[0:22:11.0] SM: You are totally leading. So let me just repeat, like I don’t object to type safety, would right? That is crazy talk. What I don’t want is cruft to get it and if my choice is and I know like people – I am not saying everybody would agree with this statement but for me, from someone who has lived in the dynamically type world for many, many, many years now, decades. Like the cost of the artifacts that it takes right now to get, it’s type safety, are too high, right?

And I firmly believe I have been able to do it and I firmly believe people can learn to write safe dynamic OO. Now there is always the bigger the shop is younger the people are, the more the communication problem is, the more you probably need some help but there are problems for which it is perfectly fine to write straight up dynamic OO. I have looked at that Sorbet and here is the question I would ask, why do you need this? What is your problem?

What problem are you experiencing that is causing you to feel as if you have to be explicit about your types and that the other forms — what this means to me is that other forms of communication have failed.

[0:23:29.5] DA: The organization has grown to a point where you’re no longer familiar with all of the code and how it should be used in a documentation of it.

[0:23:37.8] SM: And my question would be like, “Was there nothing you could do? Could you have written unit tests if you are using our spec like the shared example groups or are you using mini test?” Any kind of a test like how come you are not test – have a test reduce type that you include in everything that says it plays to that role, such that you can clearly identify which things are played, which things conform to an interface without having to declare an interface and get the compiler to help you, right?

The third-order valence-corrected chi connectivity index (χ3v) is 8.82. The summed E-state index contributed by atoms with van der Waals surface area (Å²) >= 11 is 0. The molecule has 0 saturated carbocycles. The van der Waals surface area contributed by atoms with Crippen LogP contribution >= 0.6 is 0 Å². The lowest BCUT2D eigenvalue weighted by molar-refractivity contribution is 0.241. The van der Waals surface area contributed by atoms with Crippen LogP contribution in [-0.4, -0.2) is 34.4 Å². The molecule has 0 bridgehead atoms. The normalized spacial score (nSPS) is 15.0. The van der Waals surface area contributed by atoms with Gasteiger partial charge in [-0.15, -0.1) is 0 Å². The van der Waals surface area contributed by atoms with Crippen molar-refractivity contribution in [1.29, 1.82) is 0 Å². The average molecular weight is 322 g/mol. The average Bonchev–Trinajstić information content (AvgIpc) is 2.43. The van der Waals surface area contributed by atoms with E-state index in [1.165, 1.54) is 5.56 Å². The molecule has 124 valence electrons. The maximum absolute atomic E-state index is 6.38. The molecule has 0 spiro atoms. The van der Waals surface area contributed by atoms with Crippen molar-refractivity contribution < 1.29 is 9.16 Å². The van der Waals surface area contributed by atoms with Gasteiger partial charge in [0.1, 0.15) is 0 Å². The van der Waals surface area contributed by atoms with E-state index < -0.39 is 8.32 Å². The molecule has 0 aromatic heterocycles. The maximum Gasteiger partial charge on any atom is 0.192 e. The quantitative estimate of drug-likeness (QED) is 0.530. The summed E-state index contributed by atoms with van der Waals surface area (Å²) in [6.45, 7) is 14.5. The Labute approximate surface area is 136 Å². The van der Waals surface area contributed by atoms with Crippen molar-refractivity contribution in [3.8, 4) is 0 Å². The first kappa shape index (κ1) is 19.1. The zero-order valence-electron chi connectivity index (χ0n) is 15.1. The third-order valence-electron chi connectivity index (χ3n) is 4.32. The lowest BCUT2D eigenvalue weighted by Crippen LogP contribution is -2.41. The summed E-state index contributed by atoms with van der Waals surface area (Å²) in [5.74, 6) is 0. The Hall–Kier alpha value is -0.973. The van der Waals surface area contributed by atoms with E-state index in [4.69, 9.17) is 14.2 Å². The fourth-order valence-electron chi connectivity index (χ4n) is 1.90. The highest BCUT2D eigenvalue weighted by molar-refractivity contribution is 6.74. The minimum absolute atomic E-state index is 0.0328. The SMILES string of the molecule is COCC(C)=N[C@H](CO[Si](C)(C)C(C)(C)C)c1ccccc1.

And so I am not saying Sorbet is wrong. I suspect there are places where they really need it but if I have to specify types everywhere, I wonder if I should be using some language other than Ruby, right? Why do I have slow dynamic languages if I am specifying types? Why don’t I just go to aesthetically type language and get the speed if I am going to pay that price?

[0:24:29.6] DA: Right, yeah that is an interesting point. So it is all about tradeoffs. It is a more layer of things to think about and potentially get wrong too. I’ve definitely done thaqt too where I have put my types on something and I am not religiously checking them but they’re there.

It is for me to know what something is and then finding that I have lied myself at some point in the future it’s like, I got that wrong.

[0:24:57.6] WJ: I think it’s marketing. I think the types are hot right now and Ruby needs types in order to stay competitive. People are moving to other languages.

[0:25:06.7] SM: Types aren’t free.

[0:25:08.7] WJ: Yeah even if it is a bad choice, being abnle to list it on your feature matrix I think is better